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Alex Grove is a rising talent: a young singer well worth casting directors looking out for. Also ex-Royal Northern College -- what a breeding ground Manchester is -- he sang Peter Quint for them, chillingly enough, and a confident Chekalinsky during the all-male build-up in their celebrated The Queen of Spades (starring the future Royal Opera House Vilar Artist, Hubert Francis).

Grove made a particularly vivid impact as Clonter Opera's Eisenstein (Die Fledermaus) last season: he has quite a gift for keeping a show moving. The voice is an interesting one (jury still out); but he's emerging, and sounded pretty impressive here as a fairly gangsterish El Remendado. More importantly, he's a presence : the brisk arrival at Lillas Pastia's, the unpleasantly mock-courteous 'Mon cher Monsieur' (to Escamillo), the almost cynically functional coating-up of the two lead robbers ('terrorists'?) and chorus in preparation for departure to the mountains, and the threatening, collar-up, gaunt figure of Remendado at rear on guard set against an almost Caspar David Friedrich landscape, all contributed to the subliminal sense of danger and threat, so integral an ingredient in good productions of this fateful opera. With his sharp features and dark brow, Grove can do threat rather well. He, too, may be a future Hermann; and in due course, if not cosy and lyrical enough for Britten's Essex -- a future Aschenbach, surely -- or even a tormented Captain Vere.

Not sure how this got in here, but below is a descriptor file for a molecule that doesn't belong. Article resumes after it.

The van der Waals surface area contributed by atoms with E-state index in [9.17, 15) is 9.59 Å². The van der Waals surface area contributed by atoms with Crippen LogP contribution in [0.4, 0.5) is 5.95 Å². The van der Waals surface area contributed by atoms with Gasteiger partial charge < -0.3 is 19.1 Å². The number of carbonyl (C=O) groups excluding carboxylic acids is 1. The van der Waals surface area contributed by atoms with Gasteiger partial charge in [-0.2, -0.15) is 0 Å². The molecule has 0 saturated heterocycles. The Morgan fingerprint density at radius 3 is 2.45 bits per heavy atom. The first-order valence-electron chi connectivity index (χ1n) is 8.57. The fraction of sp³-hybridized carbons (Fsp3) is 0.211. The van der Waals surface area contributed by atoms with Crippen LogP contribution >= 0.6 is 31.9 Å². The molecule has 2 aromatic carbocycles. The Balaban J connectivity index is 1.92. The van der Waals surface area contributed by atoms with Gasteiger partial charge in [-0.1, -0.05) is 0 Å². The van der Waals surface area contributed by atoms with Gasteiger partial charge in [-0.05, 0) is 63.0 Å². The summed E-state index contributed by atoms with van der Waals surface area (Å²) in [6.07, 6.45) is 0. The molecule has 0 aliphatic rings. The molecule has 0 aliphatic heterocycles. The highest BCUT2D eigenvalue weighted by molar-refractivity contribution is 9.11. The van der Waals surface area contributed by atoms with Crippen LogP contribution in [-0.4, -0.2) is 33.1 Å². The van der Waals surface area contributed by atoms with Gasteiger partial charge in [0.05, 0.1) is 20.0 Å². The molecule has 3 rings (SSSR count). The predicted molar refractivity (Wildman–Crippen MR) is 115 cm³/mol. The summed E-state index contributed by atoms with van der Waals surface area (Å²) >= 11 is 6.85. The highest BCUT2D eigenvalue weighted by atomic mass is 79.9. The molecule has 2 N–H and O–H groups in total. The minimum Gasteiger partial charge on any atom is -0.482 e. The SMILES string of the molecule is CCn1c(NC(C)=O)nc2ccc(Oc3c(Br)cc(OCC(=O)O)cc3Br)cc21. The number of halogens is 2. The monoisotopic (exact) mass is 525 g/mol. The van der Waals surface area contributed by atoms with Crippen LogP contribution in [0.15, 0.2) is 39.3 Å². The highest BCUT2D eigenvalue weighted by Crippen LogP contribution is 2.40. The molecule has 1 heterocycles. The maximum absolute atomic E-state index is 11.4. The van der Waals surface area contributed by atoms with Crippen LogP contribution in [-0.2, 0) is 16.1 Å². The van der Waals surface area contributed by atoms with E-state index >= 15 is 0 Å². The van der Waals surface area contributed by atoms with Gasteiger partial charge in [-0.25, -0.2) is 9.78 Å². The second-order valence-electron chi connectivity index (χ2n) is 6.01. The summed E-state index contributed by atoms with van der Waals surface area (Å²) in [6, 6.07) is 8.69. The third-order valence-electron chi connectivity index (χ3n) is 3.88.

Dancairo (Robert Williams, left) instructs Remendado (Alex Grove, right). Photo © 2004 John Credland
Dancairo (Robert Williams, left) instructs Remendado (Alex Grove, right). Photo © 2004 John Credland

There was a lot of variety in Gwion Thomas's Zuniga, too: ruling the roost over Martin Quinn's Morales and José as well, he arrives swaggering, casually arrogant, cigarette variously adroop and cap aslope, plus the ominous twin belts askew -- making him look as likely to have chosen Tupamaro guerilla as a job as Spanish policeman. At one point Thomas seemed almost as isolated as Fontane's Carmen -- with all twelve men onstage chirruping except Zuniga. He is hooked by Carmen's mock gift of an all-too red rose. His nasty leer suggests he is longing to slip one of those belts off his waist and round her neck like a halter -- which he duly does. When José slips the key down her cleavage, Zuniga notices: a nasty sexual obsession grows, which he takes out later by needlessly kneeing the arrested José in the groin: gratuitous everything.

Zuniga (Gwion Thomas) is allured by Yvonne Fontaine's Carmen. Photo © 2004 John Credland
Zuniga (Gwion Thomas) is allured by Yvonne Fontaine's Carmen. Photo © 2004 John Credland

By Act II at Lillas Pastia's Zuniga has become almost everyone's moll, blind drunk, enjoying the ribaldry, almost idolising Paul Carey Jones's Escamillo, and ultimately as sensual as a woman waiting to be kissed. His intervention 'Le bel officier' becomes all the more ironic; and his demise is nasty too.

Thomas has made a speciality of contemporary opera as well as mainstream -- Birtwistle (Mr Punch), Philip Glass, Nicola Lefanu, Steven Osborne's The Electrification of the Soviet Union, Sally Beamish's Monster -- working extensively with go-ahead companies like Music Theatre Wales, Dublin's equally pioneering Opera Theatre Company, Norway's Opera Vest and Musiek Theater Transparent, the Antwerp-based company which recently premièred the Peter Maxwell Davies/David Pountney Mr Emmet Changes Trains. For that impressive Belgian company Thomas recently sang the role of Janácek in a dramatisation of the Czech composer's relationship with Kamila Stosslová, called Intimate Letters.

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Copyright © 3 October 2004 Roderic Dunnett, Mirfield, Yorkshire, UK


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